The previously given exemplary numerical values must be varied, of course, as a function of the semiconductor component part that is to be examined and thus must not be considered as narrowing the invention.

FIG. 3 shows another exemplary embodiment of an arrangement for detecting and localizing production errors in semiconductor component parts, in which case elements corresponding to those in FIG. 1 have the same reference numbers.

Supplementary to the aforementioned methods, the solar cell 10 is illuminated with a light source 14 while the luminescence intensity is being measured. Consequently, charge carriers are generated in the semiconductor, so that the same electric potential distribution occurs as in the case of a specific use of the solar cell 10. In addition, reflecting regions such as, e.g., the metallic conductor tracks 1, 2, can be rendered identifiable if the camera 12 is sensitive in the wavelength range of the reflected light. In this case, a superimposition of the optical image and the spatial luminescence intensity distribution is attained. This allows the simple differentiation between the semiconductor region displaying low luminescence intensity and regions, in which there are no areas that are transparent to luminescence radiation, such as, e.g., the metallic conductor tracks 1, 2.

Referring to the arrangement in accordance with FIG. 3, it is not absolutely necessary that the solar cell 10 be connected to the external electric circuit that contains the voltage source U. This corresponds to an embodiment of FIG. 6, in which the external electric circuit comprises an adjustable resistor R. The current itself is generated by the solar cell 10. Basically, however, a voltage application should occur in order to generate a sufficient quantity of excess charge carriers and thus the luminescence required for taking measurements.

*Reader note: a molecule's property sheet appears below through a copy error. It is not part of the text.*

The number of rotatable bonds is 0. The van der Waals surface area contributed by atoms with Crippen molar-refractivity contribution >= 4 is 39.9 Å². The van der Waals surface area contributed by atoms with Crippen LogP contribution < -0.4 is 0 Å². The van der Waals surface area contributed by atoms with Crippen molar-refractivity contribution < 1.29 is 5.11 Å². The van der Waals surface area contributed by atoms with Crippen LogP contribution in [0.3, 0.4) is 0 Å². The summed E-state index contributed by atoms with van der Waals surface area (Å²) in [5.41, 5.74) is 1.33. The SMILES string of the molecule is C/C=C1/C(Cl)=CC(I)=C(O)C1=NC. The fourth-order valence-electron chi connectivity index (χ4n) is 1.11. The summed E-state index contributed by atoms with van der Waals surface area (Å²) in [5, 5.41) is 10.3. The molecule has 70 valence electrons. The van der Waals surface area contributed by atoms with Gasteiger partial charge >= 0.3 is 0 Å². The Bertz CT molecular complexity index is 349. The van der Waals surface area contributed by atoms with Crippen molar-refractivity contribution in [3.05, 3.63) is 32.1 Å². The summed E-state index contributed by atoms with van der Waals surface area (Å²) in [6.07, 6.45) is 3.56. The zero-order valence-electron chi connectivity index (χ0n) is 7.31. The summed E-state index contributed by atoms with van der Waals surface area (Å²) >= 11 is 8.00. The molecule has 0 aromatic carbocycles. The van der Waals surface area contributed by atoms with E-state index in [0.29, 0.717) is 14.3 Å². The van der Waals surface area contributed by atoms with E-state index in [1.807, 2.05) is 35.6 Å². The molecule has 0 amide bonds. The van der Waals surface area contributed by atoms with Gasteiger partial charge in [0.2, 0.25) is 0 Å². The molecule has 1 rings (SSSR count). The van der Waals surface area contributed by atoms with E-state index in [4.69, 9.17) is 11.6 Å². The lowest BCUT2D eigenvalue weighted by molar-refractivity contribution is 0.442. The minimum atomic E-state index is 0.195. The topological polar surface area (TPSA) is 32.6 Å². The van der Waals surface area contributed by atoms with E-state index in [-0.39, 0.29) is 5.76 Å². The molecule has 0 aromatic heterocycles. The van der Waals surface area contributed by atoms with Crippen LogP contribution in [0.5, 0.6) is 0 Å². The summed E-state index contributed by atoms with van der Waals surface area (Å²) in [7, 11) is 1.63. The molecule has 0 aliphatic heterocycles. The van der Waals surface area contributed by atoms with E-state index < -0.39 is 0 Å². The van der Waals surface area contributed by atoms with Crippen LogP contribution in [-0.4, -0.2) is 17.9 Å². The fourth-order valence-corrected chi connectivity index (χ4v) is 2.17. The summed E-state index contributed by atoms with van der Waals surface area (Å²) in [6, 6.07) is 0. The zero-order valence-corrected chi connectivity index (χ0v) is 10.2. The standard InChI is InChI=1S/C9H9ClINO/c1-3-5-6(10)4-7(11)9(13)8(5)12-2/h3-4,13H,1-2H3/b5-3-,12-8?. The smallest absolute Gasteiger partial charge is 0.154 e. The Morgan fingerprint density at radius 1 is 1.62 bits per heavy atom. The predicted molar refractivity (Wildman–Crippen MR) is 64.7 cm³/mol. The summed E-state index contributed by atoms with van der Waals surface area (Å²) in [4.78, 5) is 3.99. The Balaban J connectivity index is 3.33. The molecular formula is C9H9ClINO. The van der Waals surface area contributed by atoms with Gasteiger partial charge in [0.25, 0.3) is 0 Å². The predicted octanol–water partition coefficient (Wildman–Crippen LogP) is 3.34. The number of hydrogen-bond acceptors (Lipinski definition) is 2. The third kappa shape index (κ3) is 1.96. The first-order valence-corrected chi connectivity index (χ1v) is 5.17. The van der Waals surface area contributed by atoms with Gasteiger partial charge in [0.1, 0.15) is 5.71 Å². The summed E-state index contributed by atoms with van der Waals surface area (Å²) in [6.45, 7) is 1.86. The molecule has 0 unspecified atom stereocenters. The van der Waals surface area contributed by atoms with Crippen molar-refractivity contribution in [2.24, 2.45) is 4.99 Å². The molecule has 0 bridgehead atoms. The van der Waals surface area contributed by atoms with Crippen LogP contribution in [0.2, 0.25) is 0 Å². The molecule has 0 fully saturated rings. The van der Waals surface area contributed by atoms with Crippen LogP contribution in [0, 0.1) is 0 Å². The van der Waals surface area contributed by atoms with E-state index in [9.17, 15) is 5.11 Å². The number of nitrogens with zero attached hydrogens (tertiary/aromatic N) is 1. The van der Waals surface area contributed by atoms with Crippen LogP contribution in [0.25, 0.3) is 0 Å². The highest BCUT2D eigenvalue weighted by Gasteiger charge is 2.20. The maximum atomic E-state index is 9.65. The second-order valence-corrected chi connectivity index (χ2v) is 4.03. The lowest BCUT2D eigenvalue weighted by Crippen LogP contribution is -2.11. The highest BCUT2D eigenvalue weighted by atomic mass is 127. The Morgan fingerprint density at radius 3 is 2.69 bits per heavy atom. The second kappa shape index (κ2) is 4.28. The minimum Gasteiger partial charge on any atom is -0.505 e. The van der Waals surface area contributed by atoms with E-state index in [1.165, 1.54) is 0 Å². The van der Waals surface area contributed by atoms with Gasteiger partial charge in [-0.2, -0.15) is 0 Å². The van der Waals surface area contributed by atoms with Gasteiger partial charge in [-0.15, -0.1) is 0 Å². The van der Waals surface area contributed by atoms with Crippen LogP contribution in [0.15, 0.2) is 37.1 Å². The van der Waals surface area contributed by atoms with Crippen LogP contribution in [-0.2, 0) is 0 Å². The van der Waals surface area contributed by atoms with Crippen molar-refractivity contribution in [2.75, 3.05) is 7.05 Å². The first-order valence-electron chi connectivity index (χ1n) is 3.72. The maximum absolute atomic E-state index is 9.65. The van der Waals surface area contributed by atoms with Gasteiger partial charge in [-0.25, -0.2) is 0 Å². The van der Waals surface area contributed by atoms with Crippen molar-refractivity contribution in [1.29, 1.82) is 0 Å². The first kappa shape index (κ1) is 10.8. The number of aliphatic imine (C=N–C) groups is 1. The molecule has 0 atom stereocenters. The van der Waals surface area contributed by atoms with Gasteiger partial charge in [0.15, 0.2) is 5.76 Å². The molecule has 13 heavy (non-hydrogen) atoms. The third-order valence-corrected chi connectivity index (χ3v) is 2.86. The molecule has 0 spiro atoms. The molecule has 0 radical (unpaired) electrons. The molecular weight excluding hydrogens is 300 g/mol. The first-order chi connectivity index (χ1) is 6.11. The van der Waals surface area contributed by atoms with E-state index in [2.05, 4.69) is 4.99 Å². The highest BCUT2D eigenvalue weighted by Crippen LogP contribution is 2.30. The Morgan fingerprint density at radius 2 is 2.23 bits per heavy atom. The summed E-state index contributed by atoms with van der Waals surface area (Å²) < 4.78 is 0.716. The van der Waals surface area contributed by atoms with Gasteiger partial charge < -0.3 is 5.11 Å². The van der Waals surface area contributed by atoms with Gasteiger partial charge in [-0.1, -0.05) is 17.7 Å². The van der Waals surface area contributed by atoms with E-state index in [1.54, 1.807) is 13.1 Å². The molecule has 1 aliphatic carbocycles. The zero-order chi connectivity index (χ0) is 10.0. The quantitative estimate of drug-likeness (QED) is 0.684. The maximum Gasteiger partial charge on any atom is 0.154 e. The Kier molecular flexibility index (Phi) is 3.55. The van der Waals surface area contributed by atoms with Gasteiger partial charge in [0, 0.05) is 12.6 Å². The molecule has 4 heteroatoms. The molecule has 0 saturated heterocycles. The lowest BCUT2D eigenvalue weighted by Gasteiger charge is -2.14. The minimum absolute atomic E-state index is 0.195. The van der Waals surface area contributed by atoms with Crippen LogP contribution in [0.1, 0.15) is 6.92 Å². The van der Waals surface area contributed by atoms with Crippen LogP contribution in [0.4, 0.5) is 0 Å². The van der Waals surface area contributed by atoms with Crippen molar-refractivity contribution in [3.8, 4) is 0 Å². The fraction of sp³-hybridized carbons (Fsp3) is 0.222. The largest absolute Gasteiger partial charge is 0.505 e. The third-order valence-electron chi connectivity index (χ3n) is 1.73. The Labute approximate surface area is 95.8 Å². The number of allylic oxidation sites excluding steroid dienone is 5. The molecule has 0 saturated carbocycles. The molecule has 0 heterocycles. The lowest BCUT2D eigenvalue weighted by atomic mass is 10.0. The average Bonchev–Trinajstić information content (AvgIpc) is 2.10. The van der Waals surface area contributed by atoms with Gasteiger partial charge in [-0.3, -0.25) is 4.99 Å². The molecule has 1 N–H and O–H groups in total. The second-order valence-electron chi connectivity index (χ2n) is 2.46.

Referring to FIG. 3, the shown basic arrangement was used to check a multicrystalline silicon solar cell for production errors. To accomplish this, a voltage of 0.62 V was applied, in which case the rear side of the silicon solar cell was frilly metallized and did not have an anti-reflection layer. The current density though the solar cell was 30 mA/cm3 in the direction of transmission.

FIG. 4 shows the image that was recorded with a CCD camera with a sensitivity in a wavelength range between 300 nm and 1200 nm. In this example, the auxiliary illumination displays an intensity that is so weak that the photogeneration rate of the charge carriers in the semiconductor can be ignored. Consequently, an electric potential distribution comparable to that of FIG. 2 occurs, this pointing to an error-free production process. In addition, the metallic conductor tracks 2 on the front side of the solar cell are light because they reflect the visible light more strongly than the anti-reflection-coated silicon of the front side 4 between the conductor tracks 2. This provides the advantage that the areas, in which the charge carriers have a reduced effective useful life and in which the excess charge carrier density is reduced and thus a lower luminescence intensity is displayed, can easily be distinguished from the areas which are covered by the conductor tracks 2. Areas displaying reduced effective useful life of the charge carriers are found regularly in multicrystalline silicon. FIG. 4 shows such a region on the upper right-hand side.